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Raw Milk to Help Grass Grow?

By   /  April 30, 2013  /  5 Comments

The idea is out there that raw milk is a great tool for improving pastures. But what we’ve found is that it’s probably not going to make much of a difference.

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Milk - drink it or spray it?

Milk – drink it or spray it?

Sawing a person in half is magic. So is spraying a couple gallons of anything onto an acre of pasture and expecting production to double. When the lights come on or the sun comes up, the person is whole again and the pasture looks just like it did before you sprayed. Anyone who tells you anything else is either a conjurer or selling you something.

Spraying dilute raw milk onto pastures has recently gained attention as a potential means of increasing forage production and quality.  All dairy operations generate milk and whey that is not saleable, usually around 5.75 to 16 gallons per cow per year. For farmers, it can represent a large economic loss to the farm and a confounding disposal problem. Disposal through waste-water treatment plants impair the plant’s functioning.  Effluent storage ponds don’t fair any better.  With biological oxygen demands of more than 10 times that of raw sewage, milk and whey discharged into storage ponds can overwhelm the processing bacteria.  The result is inefficient and very stinky anaerobic decomposition.  The easiest, least expensive and most environmentally friendly means of disposing of large quantities of milk has always been to feed it to other livestock or land application.  In fact, disposing of milk by spreading it is a recommended means of dealing with it.

But how did we get from simple, safe disposal to applying milk as  soil amendment?  Raw milk is not something you’d pick up at Agway, so even though it has no sales force behind it, maybe there is a reason some people promote it as a way to improve pastures. Milk contains proteins and other compounds which are potent fungicides and viricides. There are amino acids in milk and maybe they  stimulate grass growth and vigor. There is a wide variety of bacteria naturally occurring in milk; those night be beneficial soil microbes.  But do all these factors add anything to your bottom line?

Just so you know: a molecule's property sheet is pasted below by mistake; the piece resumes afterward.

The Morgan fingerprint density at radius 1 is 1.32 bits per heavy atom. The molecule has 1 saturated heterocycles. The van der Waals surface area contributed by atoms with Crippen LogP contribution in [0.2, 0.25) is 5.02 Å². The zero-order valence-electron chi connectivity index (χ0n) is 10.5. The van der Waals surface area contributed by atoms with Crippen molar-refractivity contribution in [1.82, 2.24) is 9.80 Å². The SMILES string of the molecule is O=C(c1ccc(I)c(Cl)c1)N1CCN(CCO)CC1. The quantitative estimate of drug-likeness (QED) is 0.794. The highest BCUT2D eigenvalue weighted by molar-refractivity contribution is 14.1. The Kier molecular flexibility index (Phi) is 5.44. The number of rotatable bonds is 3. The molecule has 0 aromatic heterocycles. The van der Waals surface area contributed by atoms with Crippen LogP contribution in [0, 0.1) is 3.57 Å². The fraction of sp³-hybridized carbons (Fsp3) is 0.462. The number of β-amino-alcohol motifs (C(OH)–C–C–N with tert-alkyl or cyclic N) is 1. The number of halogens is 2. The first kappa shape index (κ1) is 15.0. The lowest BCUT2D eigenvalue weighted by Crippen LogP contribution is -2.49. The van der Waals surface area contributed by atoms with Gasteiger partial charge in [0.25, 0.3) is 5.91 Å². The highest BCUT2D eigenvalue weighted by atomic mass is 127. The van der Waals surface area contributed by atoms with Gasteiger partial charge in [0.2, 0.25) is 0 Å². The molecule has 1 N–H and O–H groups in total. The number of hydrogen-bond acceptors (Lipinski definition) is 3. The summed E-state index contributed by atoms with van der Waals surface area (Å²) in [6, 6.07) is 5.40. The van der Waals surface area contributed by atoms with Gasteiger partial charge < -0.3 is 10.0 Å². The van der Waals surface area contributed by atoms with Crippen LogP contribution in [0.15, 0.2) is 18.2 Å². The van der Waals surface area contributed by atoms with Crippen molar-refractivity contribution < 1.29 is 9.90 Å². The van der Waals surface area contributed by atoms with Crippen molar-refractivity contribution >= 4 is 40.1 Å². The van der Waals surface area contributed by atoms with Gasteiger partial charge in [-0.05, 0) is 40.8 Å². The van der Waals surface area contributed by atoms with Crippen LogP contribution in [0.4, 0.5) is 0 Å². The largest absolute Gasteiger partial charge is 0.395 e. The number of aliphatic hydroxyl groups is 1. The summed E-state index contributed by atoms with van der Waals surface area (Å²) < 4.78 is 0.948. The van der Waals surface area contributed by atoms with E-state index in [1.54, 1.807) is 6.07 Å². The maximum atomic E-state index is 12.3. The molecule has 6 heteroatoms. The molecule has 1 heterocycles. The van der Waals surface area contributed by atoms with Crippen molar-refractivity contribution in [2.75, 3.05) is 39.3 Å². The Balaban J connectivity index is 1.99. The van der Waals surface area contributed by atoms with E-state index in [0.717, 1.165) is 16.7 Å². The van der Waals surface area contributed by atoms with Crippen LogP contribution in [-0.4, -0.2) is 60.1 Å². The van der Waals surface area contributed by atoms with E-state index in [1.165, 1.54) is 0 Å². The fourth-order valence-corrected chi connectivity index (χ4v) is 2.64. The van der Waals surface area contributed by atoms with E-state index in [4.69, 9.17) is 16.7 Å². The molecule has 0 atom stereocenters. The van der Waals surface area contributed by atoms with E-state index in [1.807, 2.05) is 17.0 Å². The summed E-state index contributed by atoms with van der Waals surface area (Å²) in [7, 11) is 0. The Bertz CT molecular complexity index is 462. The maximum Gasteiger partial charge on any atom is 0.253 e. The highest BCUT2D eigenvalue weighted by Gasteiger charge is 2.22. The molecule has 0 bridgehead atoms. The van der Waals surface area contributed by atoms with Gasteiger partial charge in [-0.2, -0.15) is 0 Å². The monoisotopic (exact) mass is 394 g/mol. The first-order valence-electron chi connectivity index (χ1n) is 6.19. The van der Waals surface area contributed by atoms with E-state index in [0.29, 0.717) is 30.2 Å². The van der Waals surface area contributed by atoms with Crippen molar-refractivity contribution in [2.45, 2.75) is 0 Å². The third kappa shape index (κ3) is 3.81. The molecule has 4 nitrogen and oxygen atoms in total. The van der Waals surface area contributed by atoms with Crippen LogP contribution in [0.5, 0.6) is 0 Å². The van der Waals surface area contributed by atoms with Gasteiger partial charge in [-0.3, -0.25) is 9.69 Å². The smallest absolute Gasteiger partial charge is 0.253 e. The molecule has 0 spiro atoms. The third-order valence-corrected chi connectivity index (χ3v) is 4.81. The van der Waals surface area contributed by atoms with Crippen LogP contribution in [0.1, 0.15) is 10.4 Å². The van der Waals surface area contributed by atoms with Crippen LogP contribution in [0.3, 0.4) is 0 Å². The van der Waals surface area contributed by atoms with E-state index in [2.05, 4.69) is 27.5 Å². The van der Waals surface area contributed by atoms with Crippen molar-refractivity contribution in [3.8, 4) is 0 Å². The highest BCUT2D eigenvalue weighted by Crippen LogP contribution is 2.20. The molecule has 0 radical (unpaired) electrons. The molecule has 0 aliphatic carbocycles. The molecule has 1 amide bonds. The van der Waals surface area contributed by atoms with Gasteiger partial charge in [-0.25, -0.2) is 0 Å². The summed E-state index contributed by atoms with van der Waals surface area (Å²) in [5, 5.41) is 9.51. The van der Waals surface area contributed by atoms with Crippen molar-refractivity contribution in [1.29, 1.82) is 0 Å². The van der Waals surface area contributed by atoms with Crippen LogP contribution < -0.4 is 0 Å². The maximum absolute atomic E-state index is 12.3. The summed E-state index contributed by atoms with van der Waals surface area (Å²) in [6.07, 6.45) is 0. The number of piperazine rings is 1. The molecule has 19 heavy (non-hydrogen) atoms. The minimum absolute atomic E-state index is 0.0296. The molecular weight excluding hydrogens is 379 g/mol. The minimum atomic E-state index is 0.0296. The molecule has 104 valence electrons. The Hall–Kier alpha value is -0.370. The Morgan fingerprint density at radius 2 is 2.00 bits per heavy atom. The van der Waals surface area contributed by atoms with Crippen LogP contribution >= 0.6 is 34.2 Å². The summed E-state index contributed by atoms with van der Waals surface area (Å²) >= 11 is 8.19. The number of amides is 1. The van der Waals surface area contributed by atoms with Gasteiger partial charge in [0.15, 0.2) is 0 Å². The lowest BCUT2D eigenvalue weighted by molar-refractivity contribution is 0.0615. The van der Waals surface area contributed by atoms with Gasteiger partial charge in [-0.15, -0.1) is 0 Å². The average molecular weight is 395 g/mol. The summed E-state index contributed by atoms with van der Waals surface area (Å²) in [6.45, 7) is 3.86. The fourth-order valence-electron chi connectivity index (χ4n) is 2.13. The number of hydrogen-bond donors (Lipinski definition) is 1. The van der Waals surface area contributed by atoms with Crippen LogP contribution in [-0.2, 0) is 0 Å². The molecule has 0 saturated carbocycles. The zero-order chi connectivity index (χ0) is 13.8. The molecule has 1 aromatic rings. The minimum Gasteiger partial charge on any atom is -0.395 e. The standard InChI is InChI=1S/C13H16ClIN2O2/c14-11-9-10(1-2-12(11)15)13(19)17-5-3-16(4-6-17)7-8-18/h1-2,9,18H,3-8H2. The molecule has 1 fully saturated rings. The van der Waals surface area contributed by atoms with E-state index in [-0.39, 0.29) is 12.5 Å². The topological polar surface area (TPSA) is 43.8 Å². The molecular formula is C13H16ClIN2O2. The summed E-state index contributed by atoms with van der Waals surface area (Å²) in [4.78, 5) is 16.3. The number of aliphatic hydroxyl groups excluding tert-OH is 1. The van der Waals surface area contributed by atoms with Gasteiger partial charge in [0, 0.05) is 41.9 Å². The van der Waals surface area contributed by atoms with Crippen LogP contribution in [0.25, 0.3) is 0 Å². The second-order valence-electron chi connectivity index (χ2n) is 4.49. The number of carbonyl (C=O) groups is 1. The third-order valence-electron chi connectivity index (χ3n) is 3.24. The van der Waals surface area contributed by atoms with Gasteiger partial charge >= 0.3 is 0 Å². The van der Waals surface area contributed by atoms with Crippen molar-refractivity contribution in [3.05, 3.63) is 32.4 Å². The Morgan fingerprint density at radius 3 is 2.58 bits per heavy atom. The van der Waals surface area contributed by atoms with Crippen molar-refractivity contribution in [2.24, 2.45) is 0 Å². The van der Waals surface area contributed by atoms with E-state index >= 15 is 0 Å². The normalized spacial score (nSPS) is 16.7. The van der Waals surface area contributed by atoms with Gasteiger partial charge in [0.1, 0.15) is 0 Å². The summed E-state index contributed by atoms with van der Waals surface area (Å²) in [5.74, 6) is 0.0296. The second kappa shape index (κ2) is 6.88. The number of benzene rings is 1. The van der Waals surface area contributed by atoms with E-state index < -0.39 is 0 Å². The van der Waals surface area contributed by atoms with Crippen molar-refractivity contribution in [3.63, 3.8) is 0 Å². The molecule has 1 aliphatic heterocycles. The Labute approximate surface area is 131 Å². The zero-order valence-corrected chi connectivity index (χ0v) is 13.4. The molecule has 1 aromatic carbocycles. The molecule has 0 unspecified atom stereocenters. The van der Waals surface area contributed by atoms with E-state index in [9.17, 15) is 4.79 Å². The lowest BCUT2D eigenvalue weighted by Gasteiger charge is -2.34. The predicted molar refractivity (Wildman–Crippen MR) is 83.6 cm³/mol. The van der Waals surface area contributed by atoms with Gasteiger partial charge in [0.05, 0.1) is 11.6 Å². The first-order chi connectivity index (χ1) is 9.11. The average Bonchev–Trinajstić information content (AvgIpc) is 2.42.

The short answer is: no, we don’t think so.

Graziers expressed interest in learning more about this practice to help them decide whether it was worthwhile to adopt this practice.  So researchers complied, setting up the first and only known controlled and replicated on-farm analysis of the effects of raw milk on pasture.  The study was completed this year under a SARE Partnership Grant.  Two Vermont dairy farmers, John Clark, of Applecheek Family Farm, and Guy Choiniere, of Choiniere Dairy Farm, sprayed 20 gallons of raw milk per acre on 2-3 acres of mature pasture in the spring of 2012. Then, one and two months later, University of Vermont graduate students analyzed almost 200 forage and soil samples from those pastures and from adjacent pastures not getting raw milk. Extremely dry weather that summer could have muted any effects of raw milk, but there were no differences between the plots, and the farmers couldn’t tell where they had sprayed either. There probably wasn’t any difference because the raw milk simply doesn’t do anything.

It would be nice to think raw milk is a great pasture rejuvenator, but  so far, it hasn’t shown any signs of being one. Unless and until other research proves otherwise, we say spraying raw milk is simply a way to get rid of excess milk. If you have data or documentation to prove otherwise, please share it with us. We’ll be sharing more stories on this topic in issues to come.

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5 Comments

  1. Laura says:

    Has anyone questioned if the fat/cream in the milk effects results? The above article mentions raw milk. I’ve read in another report that a dairy farmer sprayed skimmed milk on his field because the cream was removed and used for butter. Just wondering if the cream in the milk would actually cancel out any good the milk would do for the biology of the soil.

  2. Kristi says:

    I may be crazy, but the idea that you can apply milk to pasture, wait 2 months and then test it seems like a poor study. It takes time to amend soils and for beneficial microbes to flourish. I’m no scientist, nor an expert on grazing. However, I do know that it can take months and years to see results from a natural soil amendment. Quite frankly I’ve seen chemicals that state you must apply numerous times for maximum effectiveness. It appears to me the study was a bit skewed toward the good of big-business. For those of us who aren’t interested in promoting big-business and using chemical means of improving our ground (which is an oxymoron in my opinion), we are willing to take the TIME (which this so-called study obviously did not) to deliberate and see how soil is improved over years and repeated applications. It’s a shame no studies were done on the soils where dairies sprayed their pastures with raw milk. That would have given a much more accurate picture on what was going on with the soil health.